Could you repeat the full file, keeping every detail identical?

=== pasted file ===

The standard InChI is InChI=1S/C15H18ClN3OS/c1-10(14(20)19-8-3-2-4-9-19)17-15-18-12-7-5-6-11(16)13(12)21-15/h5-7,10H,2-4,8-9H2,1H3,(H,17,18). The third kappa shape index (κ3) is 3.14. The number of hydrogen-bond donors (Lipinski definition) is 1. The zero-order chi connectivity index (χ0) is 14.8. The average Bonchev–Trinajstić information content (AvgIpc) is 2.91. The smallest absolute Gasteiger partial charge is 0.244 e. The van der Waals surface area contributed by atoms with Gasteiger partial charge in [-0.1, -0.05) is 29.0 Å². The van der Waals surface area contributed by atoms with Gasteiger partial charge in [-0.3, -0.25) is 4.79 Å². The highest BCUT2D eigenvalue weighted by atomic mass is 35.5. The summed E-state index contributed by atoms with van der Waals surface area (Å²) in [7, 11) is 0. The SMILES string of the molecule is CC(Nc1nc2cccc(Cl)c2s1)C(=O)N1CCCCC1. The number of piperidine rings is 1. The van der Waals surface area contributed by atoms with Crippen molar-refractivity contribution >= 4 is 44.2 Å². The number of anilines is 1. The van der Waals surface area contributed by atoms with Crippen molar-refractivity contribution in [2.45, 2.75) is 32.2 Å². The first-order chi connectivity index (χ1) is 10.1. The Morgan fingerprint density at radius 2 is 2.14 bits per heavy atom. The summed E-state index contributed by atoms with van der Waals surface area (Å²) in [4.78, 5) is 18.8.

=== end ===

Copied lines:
The standard InChI is InChI=1S/C15H18ClN3OS/c1-10(14(20)19-8-3-2-4-9-19)17-15-18-12-7-5-6-11(16)13(12)21-15/h5-7,10H,2-4,8-9H2,1H3,(H,17,18). The third kappa shape index (κ3) is 3.14. The number of hydrogen-bond donors (Lipinski definition) is 1. The zero-order chi connectivity index (χ0) is 14.8. The average Bonchev–Trinajstić information content (AvgIpc) is 2.91. The smallest absolute Gasteiger partial charge is 0.244 e. The van der Waals surface area contributed by atoms with Gasteiger partial charge in [-0.1, -0.05) is 29.0 Å². The van der Waals surface area contributed by atoms with Gasteiger partial charge in [-0.3, -0.25) is 4.79 Å². The highest BCUT2D eigenvalue weighted by atomic mass is 35.5. The summed E-state index contributed by atoms with van der Waals surface area (Å²) in [7, 11) is 0. The SMILES string of the molecule is CC(Nc1nc2cccc(Cl)c2s1)C(=O)N1CCCCC1. The number of piperidine rings is 1. The van der Waals surface area contributed by atoms with Crippen molar-refractivity contribution >= 4 is 44.2 Å². The number of anilines is 1. The van der Waals surface area contributed by atoms with Crippen molar-refractivity contribution in [2.45, 2.75) is 32.2 Å². The first-order chi connectivity index (χ1) is 10.1. The Morgan fingerprint density at radius 2 is 2.14 bits per heavy atom. The summed E-state index contributed by atoms with van der Waals surface area (Å²) in [4.78, 5) is 18.8.